April 2, 2014
Lots of companies boast about big data, but Pfizer is delivering on its promise with the Precision Medicine Analytics Ecosystem, a program that connects the dots among genomic, clinical trial, and electronic medical record data to spot opportunities to quickly deliver new drugs for specific patient populations.
Five to seven years ago, the conventional model for developing drugs was to design multiyear clinical trials that might involve thousands of patients worldwide. Researchers looked into many possible outcomes and potential uses for treatments. Now, a much more targeted approach is possible, supported by more-affordable genomic data and more-available (de-identified) EMR data. By combining these sources with the high-scale clinical trial data at Pfizer's disposal, the company can target specific patient populations that aren't responding to currently available treatments.
In the case of lung cancer, for example, medical research revealed that about 5% of patients weren't engaged in high-risk lifestyles -- they weren't heavy smokers, coal miners, or otherwise abusing their lungs. Rather, what they all had in common was a mutation in their ALK gene. With the aid of predictive analysis across genomic, clinical trial, and anonymous EMR data, Pfizer was able to develop Xalkori, a drug first approved by the Food and Drug Administration in 2011 specifically for lung cancer patients with the ALK gene mutation.
Figure 2: Pfizer's using big data to find treatments for small
patient groups, CIO Keisling says.
"Had this compound been tested against a broad spectrum of lung cancer patients, it likely would not have been found to be effective," says Pfizer CIO Jeff Keisling. "With this analytics-based approach, it was found to be very effective, but we had to be able to identify a subset of cancer patients with a specific gene mutation who previously did not have this treatment option."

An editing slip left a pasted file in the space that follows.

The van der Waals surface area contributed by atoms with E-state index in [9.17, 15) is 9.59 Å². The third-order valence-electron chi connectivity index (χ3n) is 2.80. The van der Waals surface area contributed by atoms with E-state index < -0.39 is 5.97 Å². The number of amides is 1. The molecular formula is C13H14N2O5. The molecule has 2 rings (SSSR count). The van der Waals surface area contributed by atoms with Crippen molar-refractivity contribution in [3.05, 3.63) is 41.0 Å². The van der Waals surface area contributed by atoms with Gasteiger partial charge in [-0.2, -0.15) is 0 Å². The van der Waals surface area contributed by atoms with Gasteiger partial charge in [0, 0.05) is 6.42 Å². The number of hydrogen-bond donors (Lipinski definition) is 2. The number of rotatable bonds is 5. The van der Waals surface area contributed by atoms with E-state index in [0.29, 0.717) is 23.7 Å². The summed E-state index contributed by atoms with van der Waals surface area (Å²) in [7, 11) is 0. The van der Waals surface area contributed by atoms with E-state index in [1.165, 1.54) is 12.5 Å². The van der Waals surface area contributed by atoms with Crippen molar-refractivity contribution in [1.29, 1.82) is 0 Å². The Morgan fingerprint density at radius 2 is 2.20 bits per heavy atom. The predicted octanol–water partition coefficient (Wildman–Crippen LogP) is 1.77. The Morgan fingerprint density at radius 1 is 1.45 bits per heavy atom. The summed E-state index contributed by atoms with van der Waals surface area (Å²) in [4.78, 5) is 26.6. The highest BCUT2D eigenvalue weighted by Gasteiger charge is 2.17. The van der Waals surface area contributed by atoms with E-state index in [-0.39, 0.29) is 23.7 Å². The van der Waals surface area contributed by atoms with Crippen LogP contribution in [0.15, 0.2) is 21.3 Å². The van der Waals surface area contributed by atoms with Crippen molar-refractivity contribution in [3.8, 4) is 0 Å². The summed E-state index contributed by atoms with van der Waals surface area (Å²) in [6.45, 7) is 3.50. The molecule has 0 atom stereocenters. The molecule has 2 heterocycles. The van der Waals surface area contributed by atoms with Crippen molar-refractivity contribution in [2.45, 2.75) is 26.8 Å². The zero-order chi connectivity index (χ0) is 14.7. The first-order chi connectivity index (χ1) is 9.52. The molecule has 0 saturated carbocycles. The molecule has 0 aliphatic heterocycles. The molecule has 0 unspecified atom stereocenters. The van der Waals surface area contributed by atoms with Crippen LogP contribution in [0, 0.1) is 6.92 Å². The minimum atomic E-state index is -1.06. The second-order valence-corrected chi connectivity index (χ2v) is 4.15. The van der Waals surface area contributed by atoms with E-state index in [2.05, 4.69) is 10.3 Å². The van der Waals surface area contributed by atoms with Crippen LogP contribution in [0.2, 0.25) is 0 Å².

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Each of the three platforms Pfizer developed for its ecosystem program represents a huge achievement in its own right.
1. The genomics research repository is built on tranSMART, an open source data management system initially developed in 2009 by scientists at Johnson & Johnson and Recombinant Data Corp. The idea is to combine genomic data sets, from internal and external sources, using the platform's data standards and processing capabilities.
Pfizer chose tranSMART partly because more than 20 corporate, nonprofit, academic, patient-advocacy, and government organizations have embraced it. Pfizer also likes the fact that the platform is open source, and it has at its core massively parallel processing technology and a set of visualization components, says Deb Bremer, VP of business technology on Pfizer's R&D team. (Bremer reports to Keisling but is an embedded leader of the R&D organization.)
2. Pfizer worked with Oracle and other partners to create a cloud-based clinical data repository called the Clinical Cloud. It's hosted by Oracle and based on its widely used Oracle Life Sciences Hub.